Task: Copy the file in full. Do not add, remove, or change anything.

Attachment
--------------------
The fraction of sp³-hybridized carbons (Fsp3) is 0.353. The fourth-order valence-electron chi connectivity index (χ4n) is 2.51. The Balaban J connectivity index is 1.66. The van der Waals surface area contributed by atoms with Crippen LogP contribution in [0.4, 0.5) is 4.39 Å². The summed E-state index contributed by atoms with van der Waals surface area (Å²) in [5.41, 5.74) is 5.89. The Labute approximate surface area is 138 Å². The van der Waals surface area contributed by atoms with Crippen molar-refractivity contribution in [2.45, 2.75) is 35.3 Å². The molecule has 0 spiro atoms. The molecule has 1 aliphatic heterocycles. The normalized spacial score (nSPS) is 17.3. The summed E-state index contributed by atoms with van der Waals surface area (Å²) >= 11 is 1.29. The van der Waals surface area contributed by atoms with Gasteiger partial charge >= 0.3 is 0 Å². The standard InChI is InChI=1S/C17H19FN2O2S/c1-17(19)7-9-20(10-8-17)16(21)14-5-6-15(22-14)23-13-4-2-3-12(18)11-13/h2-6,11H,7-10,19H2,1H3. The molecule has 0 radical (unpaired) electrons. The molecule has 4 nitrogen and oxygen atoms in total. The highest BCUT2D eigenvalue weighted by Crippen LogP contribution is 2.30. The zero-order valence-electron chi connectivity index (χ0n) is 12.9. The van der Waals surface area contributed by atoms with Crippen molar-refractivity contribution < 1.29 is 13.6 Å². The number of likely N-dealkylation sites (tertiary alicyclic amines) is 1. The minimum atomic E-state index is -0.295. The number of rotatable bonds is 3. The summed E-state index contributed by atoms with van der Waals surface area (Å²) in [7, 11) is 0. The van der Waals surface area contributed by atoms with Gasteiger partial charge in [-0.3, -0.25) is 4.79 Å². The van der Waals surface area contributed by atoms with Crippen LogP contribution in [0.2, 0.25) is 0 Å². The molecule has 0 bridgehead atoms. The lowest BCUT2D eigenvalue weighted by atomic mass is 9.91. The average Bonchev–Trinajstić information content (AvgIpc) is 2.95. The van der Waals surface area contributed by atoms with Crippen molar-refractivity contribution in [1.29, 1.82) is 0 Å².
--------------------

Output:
The fraction of sp³-hybridized carbons (Fsp3) is 0.353. The fourth-order valence-electron chi connectivity index (χ4n) is 2.51. The Balaban J connectivity index is 1.66. The van der Waals surface area contributed by atoms with Crippen LogP contribution in [0.4, 0.5) is 4.39 Å². The summed E-state index contributed by atoms with van der Waals surface area (Å²) in [5.41, 5.74) is 5.89. The Labute approximate surface area is 138 Å². The van der Waals surface area contributed by atoms with Crippen molar-refractivity contribution in [2.45, 2.75) is 35.3 Å². The molecule has 0 spiro atoms. The molecule has 1 aliphatic heterocycles. The normalized spacial score (nSPS) is 17.3. The summed E-state index contributed by atoms with van der Waals surface area (Å²) >= 11 is 1.29. The van der Waals surface area contributed by atoms with Gasteiger partial charge >= 0.3 is 0 Å². The standard InChI is InChI=1S/C17H19FN2O2S/c1-17(19)7-9-20(10-8-17)16(21)14-5-6-15(22-14)23-13-4-2-3-12(18)11-13/h2-6,11H,7-10,19H2,1H3. The molecule has 0 radical (unpaired) electrons. The molecule has 4 nitrogen and oxygen atoms in total. The highest BCUT2D eigenvalue weighted by Crippen LogP contribution is 2.30. The zero-order valence-electron chi connectivity index (χ0n) is 12.9. The van der Waals surface area contributed by atoms with Crippen molar-refractivity contribution < 1.29 is 13.6 Å². The number of likely N-dealkylation sites (tertiary alicyclic amines) is 1. The minimum atomic E-state index is -0.295. The number of rotatable bonds is 3. The summed E-state index contributed by atoms with van der Waals surface area (Å²) in [7, 11) is 0. The van der Waals surface area contributed by atoms with Gasteiger partial charge in [-0.3, -0.25) is 4.79 Å². The van der Waals surface area contributed by atoms with Crippen LogP contribution in [0.2, 0.25) is 0 Å². The molecule has 0 bridgehead atoms. The lowest BCUT2D eigenvalue weighted by atomic mass is 9.91. The average Bonchev–Trinajstić information content (AvgIpc) is 2.95. The van der Waals surface area contributed by atoms with Crippen molar-refractivity contribution in [1.29, 1.82) is 0 Å².